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Bamyan maternity waiting home: A safe place to give birth in Afghanistan

© UNICEF Afghanistan/2010/Walther
The head of Bamyan Provincial Hospital and a local midwife inaugurate the Bamyan Maternity Waiting Home, part of a larger effort to reduce maternal mortality in Afghanistan.

BAMYAN, Afghanistan, 12 July 2010 – “This place is needed in Bamyan like water in the desert,” said Dr. Hamed Nazim, head of Bamyan Provincial Hospital. “In the past, not enough care was taken of mothers. This will change now.”

Together with UNICEF, representatives of the provincial government, religious leaders and local women, Dr. Nazim last week inaugurated the Bamyan Maternity Waiting Home, which aims to provide a safe place for women during the final stage of pregnancy. It is part of Afghanistan’s Maternity Waiting Home project, launched in 2007 in six provinces to bridge the gap between rural areas with poor access to skilled care and urban areas where maternal health services are available.

© UNICEF Afghanistan/2010/Walther
Zoubaida-jan, a trained birth attendant and head of the women council in her village in Bamyan province, Afghanistan.

“This facility is a true proof of our joint efforts” said Bamyan Deputy Governor Haji Qasim. “Our communities have bought the land, while UNICEF and the Ministry of Public Health provided funding for construction, supplies and the first year’s operating costs. Together, we must make this endeavour a success for the mothers of Bamyan.”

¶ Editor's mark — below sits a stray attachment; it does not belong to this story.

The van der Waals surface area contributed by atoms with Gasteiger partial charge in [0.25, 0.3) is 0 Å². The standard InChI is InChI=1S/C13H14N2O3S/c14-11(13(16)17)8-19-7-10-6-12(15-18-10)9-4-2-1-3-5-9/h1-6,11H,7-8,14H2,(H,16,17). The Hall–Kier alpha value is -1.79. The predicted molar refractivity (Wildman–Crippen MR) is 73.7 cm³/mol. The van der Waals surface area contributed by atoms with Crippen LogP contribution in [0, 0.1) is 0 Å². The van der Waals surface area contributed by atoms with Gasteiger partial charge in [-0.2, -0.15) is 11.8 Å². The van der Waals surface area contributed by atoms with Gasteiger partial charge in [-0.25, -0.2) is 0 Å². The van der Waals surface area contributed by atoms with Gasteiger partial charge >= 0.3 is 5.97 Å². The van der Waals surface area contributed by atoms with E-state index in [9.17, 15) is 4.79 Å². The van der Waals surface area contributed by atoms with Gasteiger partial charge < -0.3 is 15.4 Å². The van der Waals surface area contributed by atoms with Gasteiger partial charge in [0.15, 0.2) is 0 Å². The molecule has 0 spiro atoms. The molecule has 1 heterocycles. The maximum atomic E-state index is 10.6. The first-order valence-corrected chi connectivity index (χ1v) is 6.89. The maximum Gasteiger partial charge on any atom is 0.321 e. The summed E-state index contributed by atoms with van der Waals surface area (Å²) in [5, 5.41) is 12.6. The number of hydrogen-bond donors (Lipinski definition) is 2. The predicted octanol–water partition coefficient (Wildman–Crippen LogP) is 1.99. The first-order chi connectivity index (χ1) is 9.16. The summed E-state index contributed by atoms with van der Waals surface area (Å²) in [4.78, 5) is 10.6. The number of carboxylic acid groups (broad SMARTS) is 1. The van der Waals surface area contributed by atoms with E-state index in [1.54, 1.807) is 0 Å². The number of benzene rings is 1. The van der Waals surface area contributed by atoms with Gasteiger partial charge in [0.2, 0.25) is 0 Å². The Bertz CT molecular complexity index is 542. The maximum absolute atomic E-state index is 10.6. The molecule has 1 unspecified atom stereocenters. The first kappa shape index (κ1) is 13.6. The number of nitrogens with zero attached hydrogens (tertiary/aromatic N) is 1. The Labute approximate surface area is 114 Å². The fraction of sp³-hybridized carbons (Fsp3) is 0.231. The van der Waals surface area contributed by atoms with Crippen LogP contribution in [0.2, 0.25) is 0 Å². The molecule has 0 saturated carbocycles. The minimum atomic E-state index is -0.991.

Saving women’s lives
In his remarks at the opening of the Maternity Waiting Home, UNICEF Representative in Afghanistan Peter Crowley pointed out that every 30 minutes an Afghan woman dies from pregnancy of childbirth-related causes – giving Afghanistan one of world’s highest rates of maternal death.

© UNICEF Afghanistan/2010/Walther
A woman on her way to the nearest health centre must travel far in Afghanistan's rural Bamyan province.

“Almost all of these deaths are preventable;” he said. “This Maternity Waiting Home can only be effective if it is linked effectively with other efforts. By providing a continuum of home, community, outreach and facility-based care, we can address every stage of maternal, newborn and child health.”

The best available estimates suggest that 98 percent of deliveries in Bamyan take place at home, with over 320 maternal deaths occurring each year – making this one of the 10 highest-risk Afghan provinces in which to give birth. “Very few women give birth in a clinic or a hospital. That’s why this Maternity Waiting Home is designed to be a place like home;” explained Dr. Ihsanullah Shahir, the provincial health director.

Partners help raise awareness

To promote use of Bamyan’s new Maternity Waiting Home, a series of awareness-raising sessions has been initiated in area health centres, schools and mosques. Partners include a network of local non-governmental organizations involved in Basic Public Health Services, the Integrated Maternal and Child Health and Nutrition Programme, the Women’s Affairs Network and the Ministry of Religious Affairs.

“Mullahs in this province fully support the project;” said Baba Mohseny, speaking on behalf of Bamyan’s religious leaders. “To save a mother means to save a family, which is equivalent to saving the whole world.”



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